A valentine to Los Angeles, Hollywood Homicide ranges from Beverly Hills mansions to transvestite hookers, from underground hip-hop clubs to shopping on Rodeo Drive. 'Commingling' is the buzzword of choice, with everybody pursuing at least two strategies towards making it big. A cop can also be a yoga instructor, or a realtor, or an aspiring actor, while groupies carry head shots and pitch screenplays. Breezy and disposable, the film is great summer fun whenever it doesn't take itself seriously.

Homicide detective Joe Gavilan (Harrison Ford) is balancing alimony payments, mortgages, and a mansion he can't unload while fending off an Internal Affairs investigation from rival cop Bennie Macko (Bruce Greenwood). Joe's partner K.C. Calden (Josh Hartnett) isn't sure he even wants to be a cop, what with his upcoming acting showcase. The two are assigned to a multiple slaying in a nightclub owned by Julius (Master P).

The murdered musicians were all under contract to Antoine Sartain (Isaiah Washington), an ex-con who owns a record label. Sartain may have an alibi, but his security head Wasley (Dwight Yoakam) doesn't like the cops nosing around. He engineers two more killings that might wind up helping Macko prosecute Joe.

Joe's relationship with Hollywood madam Cleo (Lolita Davidovich) is also under scrutiny. Once Macko finds out that Joe is having an affair with his girlfriend Ruby (Lena Olin), a radio psychic, it's only a matter of time before Joe is arrested. But Joe and K.C. still have one shot at cracking the case and wriggling out of Macko's grasp.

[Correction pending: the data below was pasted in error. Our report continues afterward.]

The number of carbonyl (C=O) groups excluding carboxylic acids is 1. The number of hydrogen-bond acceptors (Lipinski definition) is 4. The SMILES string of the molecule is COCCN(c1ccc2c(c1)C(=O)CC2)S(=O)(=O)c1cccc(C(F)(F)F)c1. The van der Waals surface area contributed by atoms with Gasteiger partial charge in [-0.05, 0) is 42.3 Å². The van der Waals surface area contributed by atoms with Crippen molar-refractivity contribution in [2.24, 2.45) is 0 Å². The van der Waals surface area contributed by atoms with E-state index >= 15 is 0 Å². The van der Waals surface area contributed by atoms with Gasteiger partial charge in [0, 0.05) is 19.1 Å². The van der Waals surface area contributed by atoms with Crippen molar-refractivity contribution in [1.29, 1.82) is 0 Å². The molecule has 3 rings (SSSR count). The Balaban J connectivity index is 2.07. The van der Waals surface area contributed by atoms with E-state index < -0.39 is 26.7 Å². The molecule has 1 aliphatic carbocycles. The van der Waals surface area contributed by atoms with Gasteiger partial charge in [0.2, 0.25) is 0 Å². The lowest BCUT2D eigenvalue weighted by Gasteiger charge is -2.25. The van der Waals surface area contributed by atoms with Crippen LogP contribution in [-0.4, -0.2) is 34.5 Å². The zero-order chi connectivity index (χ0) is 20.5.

It takes director Ron Shelton and his writing partner Robert Souza a long time to get the story rolling, and even then the effort to tie every plot strand together periodically grinds the film to a dead stop. What's more, Hollywood Homicide slips from lovable to crass with alarming frequency, at least until the plot zeroes in on Joe and Ruby. The well-mannered Ford has some trouble getting under Joe's uncouth skin at first, but he seems right at home with the agelessly beautiful Olin, who adds a welcome dollop of addle-brained vanity to her scenes.

Hartnett is amusing enough in a surprisingly slight role, and Shelton finds time to fit in brief contributions from Davidovich, Martin Landau, Eric Idle, Gladys Knight, Robert Wagner and even Smokey Robinson. There's a well-crafted and stunt-filled chase to round out the climax, giving Hollywood Homicide the formula if not the heart for a summer hit.

--Daniel Eagan